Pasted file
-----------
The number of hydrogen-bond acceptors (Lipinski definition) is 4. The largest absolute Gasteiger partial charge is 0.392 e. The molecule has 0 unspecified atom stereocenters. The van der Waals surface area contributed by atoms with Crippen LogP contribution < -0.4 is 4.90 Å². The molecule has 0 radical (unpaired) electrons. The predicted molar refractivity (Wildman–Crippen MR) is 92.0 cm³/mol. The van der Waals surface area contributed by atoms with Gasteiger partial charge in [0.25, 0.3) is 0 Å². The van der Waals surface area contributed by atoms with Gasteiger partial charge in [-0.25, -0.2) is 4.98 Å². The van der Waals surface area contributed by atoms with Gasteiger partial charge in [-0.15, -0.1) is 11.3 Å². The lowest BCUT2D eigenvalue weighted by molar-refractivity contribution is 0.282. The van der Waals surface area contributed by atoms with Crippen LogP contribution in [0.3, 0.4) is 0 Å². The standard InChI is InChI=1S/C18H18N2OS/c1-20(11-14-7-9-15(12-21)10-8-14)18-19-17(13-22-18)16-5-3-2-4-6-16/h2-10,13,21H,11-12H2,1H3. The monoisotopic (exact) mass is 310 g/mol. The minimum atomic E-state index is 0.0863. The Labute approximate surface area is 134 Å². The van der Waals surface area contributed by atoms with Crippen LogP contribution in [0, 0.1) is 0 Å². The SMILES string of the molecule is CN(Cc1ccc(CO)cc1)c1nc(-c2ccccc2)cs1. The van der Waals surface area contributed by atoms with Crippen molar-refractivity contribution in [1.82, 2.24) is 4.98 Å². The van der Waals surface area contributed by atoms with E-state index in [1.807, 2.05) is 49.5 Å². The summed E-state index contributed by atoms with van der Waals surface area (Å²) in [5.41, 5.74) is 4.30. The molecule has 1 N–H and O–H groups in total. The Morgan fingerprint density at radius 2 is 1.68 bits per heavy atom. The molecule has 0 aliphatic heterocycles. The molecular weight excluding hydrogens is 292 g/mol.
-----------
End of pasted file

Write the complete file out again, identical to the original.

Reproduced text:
The number of hydrogen-bond acceptors (Lipinski definition) is 4. The largest absolute Gasteiger partial charge is 0.392 e. The molecule has 0 unspecified atom stereocenters. The van der Waals surface area contributed by atoms with Crippen LogP contribution < -0.4 is 4.90 Å². The molecule has 0 radical (unpaired) electrons. The predicted molar refractivity (Wildman–Crippen MR) is 92.0 cm³/mol. The van der Waals surface area contributed by atoms with Gasteiger partial charge in [0.25, 0.3) is 0 Å². The van der Waals surface area contributed by atoms with Gasteiger partial charge in [-0.25, -0.2) is 4.98 Å². The van der Waals surface area contributed by atoms with Gasteiger partial charge in [-0.15, -0.1) is 11.3 Å². The lowest BCUT2D eigenvalue weighted by molar-refractivity contribution is 0.282. The van der Waals surface area contributed by atoms with Crippen LogP contribution in [0.3, 0.4) is 0 Å². The standard InChI is InChI=1S/C18H18N2OS/c1-20(11-14-7-9-15(12-21)10-8-14)18-19-17(13-22-18)16-5-3-2-4-6-16/h2-10,13,21H,11-12H2,1H3. The monoisotopic (exact) mass is 310 g/mol. The minimum atomic E-state index is 0.0863. The Labute approximate surface area is 134 Å². The van der Waals surface area contributed by atoms with Crippen LogP contribution in [0, 0.1) is 0 Å². The SMILES string of the molecule is CN(Cc1ccc(CO)cc1)c1nc(-c2ccccc2)cs1. The van der Waals surface area contributed by atoms with Crippen molar-refractivity contribution in [1.82, 2.24) is 4.98 Å². The van der Waals surface area contributed by atoms with E-state index in [1.807, 2.05) is 49.5 Å². The summed E-state index contributed by atoms with van der Waals surface area (Å²) in [5.41, 5.74) is 4.30. The molecule has 1 N–H and O–H groups in total. The Morgan fingerprint density at radius 2 is 1.68 bits per heavy atom. The molecule has 0 aliphatic heterocycles. The molecular weight excluding hydrogens is 292 g/mol.